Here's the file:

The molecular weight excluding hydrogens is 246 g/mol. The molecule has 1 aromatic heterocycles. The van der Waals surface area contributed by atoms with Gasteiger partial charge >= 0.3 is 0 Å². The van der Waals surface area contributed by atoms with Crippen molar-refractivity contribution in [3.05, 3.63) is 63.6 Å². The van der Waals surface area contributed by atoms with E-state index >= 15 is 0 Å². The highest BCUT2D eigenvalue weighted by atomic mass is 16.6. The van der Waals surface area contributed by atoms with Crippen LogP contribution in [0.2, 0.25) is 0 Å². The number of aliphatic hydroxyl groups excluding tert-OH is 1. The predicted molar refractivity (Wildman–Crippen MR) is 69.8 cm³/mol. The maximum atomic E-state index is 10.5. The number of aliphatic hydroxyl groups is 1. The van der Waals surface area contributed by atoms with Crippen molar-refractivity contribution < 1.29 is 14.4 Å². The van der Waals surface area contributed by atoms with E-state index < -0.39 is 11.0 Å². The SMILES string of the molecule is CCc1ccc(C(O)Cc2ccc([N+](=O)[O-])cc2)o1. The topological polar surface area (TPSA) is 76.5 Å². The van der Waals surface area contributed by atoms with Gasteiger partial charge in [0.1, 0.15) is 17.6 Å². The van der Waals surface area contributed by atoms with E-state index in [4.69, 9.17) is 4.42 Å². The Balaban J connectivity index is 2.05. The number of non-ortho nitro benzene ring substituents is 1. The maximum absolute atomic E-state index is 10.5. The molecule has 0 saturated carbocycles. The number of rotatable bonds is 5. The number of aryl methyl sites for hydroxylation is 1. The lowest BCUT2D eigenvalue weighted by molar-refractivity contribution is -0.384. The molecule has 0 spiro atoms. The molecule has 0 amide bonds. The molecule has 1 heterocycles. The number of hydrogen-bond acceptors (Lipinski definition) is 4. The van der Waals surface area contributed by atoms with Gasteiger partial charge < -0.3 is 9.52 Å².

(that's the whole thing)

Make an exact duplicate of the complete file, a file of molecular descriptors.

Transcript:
The molecular weight excluding hydrogens is 246 g/mol. The molecule has 1 aromatic heterocycles. The van der Waals surface area contributed by atoms with Gasteiger partial charge >= 0.3 is 0 Å². The van der Waals surface area contributed by atoms with Crippen molar-refractivity contribution in [3.05, 3.63) is 63.6 Å². The van der Waals surface area contributed by atoms with E-state index >= 15 is 0 Å². The highest BCUT2D eigenvalue weighted by atomic mass is 16.6. The van der Waals surface area contributed by atoms with Crippen LogP contribution in [0.2, 0.25) is 0 Å². The number of aliphatic hydroxyl groups excluding tert-OH is 1. The predicted molar refractivity (Wildman–Crippen MR) is 69.8 cm³/mol. The maximum atomic E-state index is 10.5. The number of aliphatic hydroxyl groups is 1. The van der Waals surface area contributed by atoms with Crippen molar-refractivity contribution < 1.29 is 14.4 Å². The van der Waals surface area contributed by atoms with E-state index < -0.39 is 11.0 Å². The SMILES string of the molecule is CCc1ccc(C(O)Cc2ccc([N+](=O)[O-])cc2)o1. The topological polar surface area (TPSA) is 76.5 Å². The van der Waals surface area contributed by atoms with Gasteiger partial charge in [0.1, 0.15) is 17.6 Å². The van der Waals surface area contributed by atoms with E-state index in [4.69, 9.17) is 4.42 Å². The Balaban J connectivity index is 2.05. The number of non-ortho nitro benzene ring substituents is 1. The maximum absolute atomic E-state index is 10.5. The molecule has 0 saturated carbocycles. The number of rotatable bonds is 5. The number of aryl methyl sites for hydroxylation is 1. The lowest BCUT2D eigenvalue weighted by molar-refractivity contribution is -0.384. The molecule has 0 spiro atoms. The molecule has 0 amide bonds. The molecule has 1 heterocycles. The number of hydrogen-bond acceptors (Lipinski definition) is 4. The van der Waals surface area contributed by atoms with Gasteiger partial charge < -0.3 is 9.52 Å².